Evan Williams (Internet entrepreneur)
Williams in 2014 at Obvious Ventures
|Net worth||US$1.8 billion (September 2018)|
|Board member of||Twitter|
|Spouse(s)||Sara Morishige Williams (Wife)|
|Parent(s)||Monte Williams (Father)|
Laurie Howe William (Mother)
Evan Clark Williams (born 31 March 1972) is an American computer programmer and Internet entrepreneur who has founded several Internet companies. Williams was previously chairman and CEO of Twitter, one of the top ten websites on the Internet. He also founded Blogger and Medium, two of the largest and most notable blog distribution websites.
Early life and education
Williams was born in Clarks, Nebraska, as the third child of Laurie Howe and Monte Williams. He grew up on a farm in Clarks, where he assisted with crop irrigation during the summers. He attended the University of Nebraska–Lincoln for a year and a half, where he joined FarmHouse fraternity, leaving to pursue his career.
After leaving college, Williams worked at various technology jobs and start-up firms in Florida, at Key West, and in Texas, at Dallas and Austin, before returning to his family farm in Nebraska. In 1996 Williams moved to Sebastopol, California in Sonoma County to work for the technology publishing company O'Reilly Media. He started at O'Reilly in a marketing position, later becoming an independent contractor writing computer code, which led to freelance opportunities with companies including Intel and Hewlett-Packard. While he was working at O'Reilly, he also started a website called EvHead.com, where he first began blogging about his personal thoughts.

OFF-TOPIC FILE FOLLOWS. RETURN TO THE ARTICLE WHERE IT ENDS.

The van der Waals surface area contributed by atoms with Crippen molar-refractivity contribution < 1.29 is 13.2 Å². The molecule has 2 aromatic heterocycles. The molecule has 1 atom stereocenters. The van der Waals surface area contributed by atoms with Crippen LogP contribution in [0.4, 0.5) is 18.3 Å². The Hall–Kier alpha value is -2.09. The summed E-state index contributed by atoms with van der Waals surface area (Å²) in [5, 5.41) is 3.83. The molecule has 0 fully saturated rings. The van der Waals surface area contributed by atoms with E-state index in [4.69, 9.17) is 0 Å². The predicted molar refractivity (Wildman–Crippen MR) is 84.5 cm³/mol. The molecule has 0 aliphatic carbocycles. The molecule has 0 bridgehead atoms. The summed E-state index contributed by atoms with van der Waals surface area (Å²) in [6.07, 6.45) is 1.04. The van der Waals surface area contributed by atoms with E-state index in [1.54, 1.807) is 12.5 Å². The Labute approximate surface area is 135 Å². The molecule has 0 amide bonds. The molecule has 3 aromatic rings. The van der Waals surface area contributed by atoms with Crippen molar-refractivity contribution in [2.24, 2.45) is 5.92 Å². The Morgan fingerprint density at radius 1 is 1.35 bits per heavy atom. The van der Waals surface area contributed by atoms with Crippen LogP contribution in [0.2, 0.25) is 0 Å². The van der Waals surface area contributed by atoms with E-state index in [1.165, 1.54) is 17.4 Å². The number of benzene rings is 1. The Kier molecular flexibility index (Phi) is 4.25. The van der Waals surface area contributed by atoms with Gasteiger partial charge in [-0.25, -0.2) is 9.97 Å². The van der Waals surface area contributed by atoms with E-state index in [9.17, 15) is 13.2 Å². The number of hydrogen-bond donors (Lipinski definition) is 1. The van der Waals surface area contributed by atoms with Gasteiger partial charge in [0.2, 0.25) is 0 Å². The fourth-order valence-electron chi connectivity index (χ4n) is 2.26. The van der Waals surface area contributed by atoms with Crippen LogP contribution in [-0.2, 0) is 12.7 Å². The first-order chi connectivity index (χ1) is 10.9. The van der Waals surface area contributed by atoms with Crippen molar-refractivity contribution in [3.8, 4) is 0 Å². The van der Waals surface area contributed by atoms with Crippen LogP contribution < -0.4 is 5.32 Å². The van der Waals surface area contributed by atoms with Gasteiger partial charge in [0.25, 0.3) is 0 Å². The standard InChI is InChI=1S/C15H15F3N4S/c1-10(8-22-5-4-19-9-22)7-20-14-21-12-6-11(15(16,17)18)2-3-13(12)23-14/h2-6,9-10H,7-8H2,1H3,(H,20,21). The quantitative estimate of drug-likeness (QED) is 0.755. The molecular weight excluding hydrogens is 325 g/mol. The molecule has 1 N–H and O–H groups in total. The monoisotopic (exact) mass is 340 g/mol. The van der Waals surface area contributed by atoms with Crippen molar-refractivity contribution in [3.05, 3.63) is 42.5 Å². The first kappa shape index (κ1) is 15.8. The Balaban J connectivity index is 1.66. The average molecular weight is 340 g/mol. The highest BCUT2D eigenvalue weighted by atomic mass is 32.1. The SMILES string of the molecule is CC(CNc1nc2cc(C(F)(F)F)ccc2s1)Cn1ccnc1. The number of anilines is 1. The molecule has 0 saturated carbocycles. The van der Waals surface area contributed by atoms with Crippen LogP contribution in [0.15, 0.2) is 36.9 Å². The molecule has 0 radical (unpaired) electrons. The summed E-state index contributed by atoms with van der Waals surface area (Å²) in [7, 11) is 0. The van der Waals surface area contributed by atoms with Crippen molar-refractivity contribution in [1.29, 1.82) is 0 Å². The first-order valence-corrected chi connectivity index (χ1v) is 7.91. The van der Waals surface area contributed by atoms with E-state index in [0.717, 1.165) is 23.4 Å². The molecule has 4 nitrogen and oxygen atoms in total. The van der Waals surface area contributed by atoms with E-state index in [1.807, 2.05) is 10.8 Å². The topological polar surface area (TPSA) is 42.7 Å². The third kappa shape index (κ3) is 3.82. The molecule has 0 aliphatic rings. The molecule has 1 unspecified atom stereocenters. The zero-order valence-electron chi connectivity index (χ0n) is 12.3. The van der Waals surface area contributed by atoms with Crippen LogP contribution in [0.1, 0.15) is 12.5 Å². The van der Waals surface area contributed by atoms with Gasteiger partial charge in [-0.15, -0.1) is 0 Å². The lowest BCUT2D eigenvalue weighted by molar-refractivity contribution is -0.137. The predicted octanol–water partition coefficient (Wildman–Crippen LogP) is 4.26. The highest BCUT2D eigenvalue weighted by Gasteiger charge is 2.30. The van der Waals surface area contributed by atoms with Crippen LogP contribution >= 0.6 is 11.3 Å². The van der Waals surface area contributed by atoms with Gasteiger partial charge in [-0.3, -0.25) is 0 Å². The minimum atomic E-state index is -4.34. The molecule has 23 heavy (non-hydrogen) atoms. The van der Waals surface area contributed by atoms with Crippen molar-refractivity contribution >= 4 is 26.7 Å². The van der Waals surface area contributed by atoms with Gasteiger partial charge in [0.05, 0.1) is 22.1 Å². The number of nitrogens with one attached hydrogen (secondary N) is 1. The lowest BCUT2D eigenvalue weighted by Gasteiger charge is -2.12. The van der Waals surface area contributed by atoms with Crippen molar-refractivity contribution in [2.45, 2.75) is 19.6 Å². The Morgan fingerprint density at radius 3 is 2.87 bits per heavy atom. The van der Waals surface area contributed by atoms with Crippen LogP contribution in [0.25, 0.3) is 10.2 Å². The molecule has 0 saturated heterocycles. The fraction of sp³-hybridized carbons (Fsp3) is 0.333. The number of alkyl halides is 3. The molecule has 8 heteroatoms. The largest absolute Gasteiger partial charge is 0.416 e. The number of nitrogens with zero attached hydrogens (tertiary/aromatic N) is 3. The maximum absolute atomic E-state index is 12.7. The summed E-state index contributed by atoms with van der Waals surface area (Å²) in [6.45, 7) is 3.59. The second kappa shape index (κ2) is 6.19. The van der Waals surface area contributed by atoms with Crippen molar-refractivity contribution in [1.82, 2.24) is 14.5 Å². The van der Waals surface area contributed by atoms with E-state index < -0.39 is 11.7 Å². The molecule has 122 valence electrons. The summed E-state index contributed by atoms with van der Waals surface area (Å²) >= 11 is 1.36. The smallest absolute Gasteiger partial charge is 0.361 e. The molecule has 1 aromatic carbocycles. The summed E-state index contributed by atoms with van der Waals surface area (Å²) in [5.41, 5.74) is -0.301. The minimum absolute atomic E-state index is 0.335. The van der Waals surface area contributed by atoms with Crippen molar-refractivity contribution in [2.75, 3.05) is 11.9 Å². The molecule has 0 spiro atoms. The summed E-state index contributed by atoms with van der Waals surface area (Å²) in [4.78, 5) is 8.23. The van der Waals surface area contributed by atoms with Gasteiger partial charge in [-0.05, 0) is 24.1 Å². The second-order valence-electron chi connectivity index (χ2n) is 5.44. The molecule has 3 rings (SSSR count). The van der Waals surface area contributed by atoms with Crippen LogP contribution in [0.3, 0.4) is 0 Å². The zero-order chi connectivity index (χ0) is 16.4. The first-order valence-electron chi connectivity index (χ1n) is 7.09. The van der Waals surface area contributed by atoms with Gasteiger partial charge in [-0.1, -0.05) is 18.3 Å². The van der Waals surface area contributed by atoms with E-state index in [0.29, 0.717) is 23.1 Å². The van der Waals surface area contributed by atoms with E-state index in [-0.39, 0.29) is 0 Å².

Pyra Labs and Blogger
Evan Williams and Meg Hourihan co-founded Pyra Labs to make project management software. A note-taking feature spun off as Blogger, one of the first web applications for creating and managing weblogs. Williams coined the term "blogger" and was instrumental in the popularization of the term "blog". Pyra survived the departure of Hourihan and other employees, and later, was acquired by Google on 13 February 2003.
In 2003, Williams was named to the MIT Technology Review TR100 as one of the top 100 innovators in the world under the age of 35. In 2004, he was named one of PC Magazine's "People of the Year", along with Hourihan and Paul Bausch, for their work on Blogger.
Odeo and Obvious Corporation
Williams officially left Google on 8 October 2004, to co-found Odeo, a podcast company. In late 2006, Williams co-founded Obvious Corporation with Biz Stone and other former Odeo employees, to acquire all previous properties from Odeo's former backers. In April 2007, Odeo was acquired by Sonic Mountain.
Among Obvious Corporation's projects was Twitter, a popular, free social networking and micro-blogging service. Twitter was spun out as a new company in April 2007, with Williams as co-founder, board member, and investor. In October 2008, Williams became CEO of Twitter, succeeding Jack Dorsey, who became chairman of the board.